The American Hospital Association, the Federation of American Hospitals and the Association of American Medical Colleges have sent a joint letter asking Donald Berwick, the newly installed administrator of the Centers for Medicare and Medicaid Services (CMS), to re-think the agency's proposal to reduce hospital inpatient prospective payment system (IPPS) payments by 2.9 percent, or an aggregate $3.7 billion, for fiscal year (FY) 2011 in a coding offset, reports The Hill. The coding offset is designed to recoup supposed overpayments in FYs 2008 and 2009 resulting from what CMS has described as "changes in hospital coding practices" following the implementation of the MS-DRGs (Medicare Severity Diagnosis-Related Groups) "that did not reflect increases in patients' severity of illness."
The associations expressed "significant concerns with CMS' approach to measuring documentation and coding change" and urged Berwick "to change the agency's methodology for determining documentation and coding change to better account for increasing patient severity, as documented by historical trends, and reduce the proposed cut to inpatient PPS payments for FY 2011."
The associations submitted two independent studies to support their position. An analysis by the Moran Company found that CMS didn't adequately determine exactly what caused changes in the case-mix index (CMI). "Our conclusion is that the CMS methodology does not adequately isolate documentation and coding from other factors when calculating changes in CMI," said the Moran Company.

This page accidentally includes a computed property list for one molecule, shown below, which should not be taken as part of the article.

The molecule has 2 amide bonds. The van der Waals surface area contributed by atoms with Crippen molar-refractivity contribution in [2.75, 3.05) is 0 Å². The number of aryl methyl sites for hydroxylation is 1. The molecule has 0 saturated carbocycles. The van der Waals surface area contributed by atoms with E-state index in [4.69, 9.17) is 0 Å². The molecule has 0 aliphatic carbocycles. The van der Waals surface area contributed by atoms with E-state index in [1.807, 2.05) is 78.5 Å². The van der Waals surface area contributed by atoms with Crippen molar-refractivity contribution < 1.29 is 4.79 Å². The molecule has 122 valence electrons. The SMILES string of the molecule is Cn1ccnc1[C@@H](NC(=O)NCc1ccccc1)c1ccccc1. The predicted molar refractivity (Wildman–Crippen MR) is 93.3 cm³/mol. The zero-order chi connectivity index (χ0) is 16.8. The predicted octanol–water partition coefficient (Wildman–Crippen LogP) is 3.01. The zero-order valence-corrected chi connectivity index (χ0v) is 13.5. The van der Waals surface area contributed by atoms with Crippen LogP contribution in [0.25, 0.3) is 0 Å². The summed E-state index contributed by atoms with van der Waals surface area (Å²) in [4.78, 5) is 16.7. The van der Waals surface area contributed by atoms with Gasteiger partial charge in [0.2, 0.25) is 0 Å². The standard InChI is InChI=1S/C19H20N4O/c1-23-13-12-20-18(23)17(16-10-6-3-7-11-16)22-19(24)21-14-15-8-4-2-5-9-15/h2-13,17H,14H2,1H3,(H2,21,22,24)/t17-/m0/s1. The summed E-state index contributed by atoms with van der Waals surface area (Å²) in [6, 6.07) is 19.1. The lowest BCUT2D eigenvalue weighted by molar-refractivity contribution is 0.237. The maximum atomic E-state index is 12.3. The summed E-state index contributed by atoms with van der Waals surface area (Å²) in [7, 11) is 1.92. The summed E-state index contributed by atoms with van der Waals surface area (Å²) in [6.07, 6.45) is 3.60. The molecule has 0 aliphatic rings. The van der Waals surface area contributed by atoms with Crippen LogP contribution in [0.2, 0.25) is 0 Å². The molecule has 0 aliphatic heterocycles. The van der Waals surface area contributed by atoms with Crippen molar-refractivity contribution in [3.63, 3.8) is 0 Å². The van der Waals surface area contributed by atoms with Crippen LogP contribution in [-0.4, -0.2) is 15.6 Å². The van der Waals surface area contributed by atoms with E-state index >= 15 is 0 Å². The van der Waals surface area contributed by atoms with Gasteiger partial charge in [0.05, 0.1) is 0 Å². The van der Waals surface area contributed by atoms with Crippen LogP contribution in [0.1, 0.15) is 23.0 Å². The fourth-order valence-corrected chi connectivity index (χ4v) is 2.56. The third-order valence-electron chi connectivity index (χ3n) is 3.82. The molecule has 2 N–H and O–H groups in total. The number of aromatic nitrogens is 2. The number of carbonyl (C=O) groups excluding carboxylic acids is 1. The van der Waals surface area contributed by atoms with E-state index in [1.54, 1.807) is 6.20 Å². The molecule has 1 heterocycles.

And a study by Partha Deb, Ph.D, professor of economics for Hunter College and the Graduate Center at the City University of New York took issue with CMS' finding that case mix has recently been on the decline. "Multiple data sets and different measurement tools indicate that the Medicare population is indeed getting sicker," said Deb. In fact, one measure of in-hospital case mix for Medicare patients indicated a steady increase from 2000 to 2007, while a second measure showed a steady increase from 2002 to 2007.
The associations' call for action followed on the heels of similar letters by members of both the U.S. Senate and the House of Representatives. On July 16, a somewhat bipartisan group of 52 senators asked Berwick to revisit the coding offset, reports Health Data Management. Likewise, 242 House members submitted their own request on July 12, reports AHA News Now.
To learn more:
- read this blog post at The Hill
- read the associations' letter
- take a look at the Moran Company study
- read Professor Deb's study
- read this Health Data Management article
- read this AHA News Now article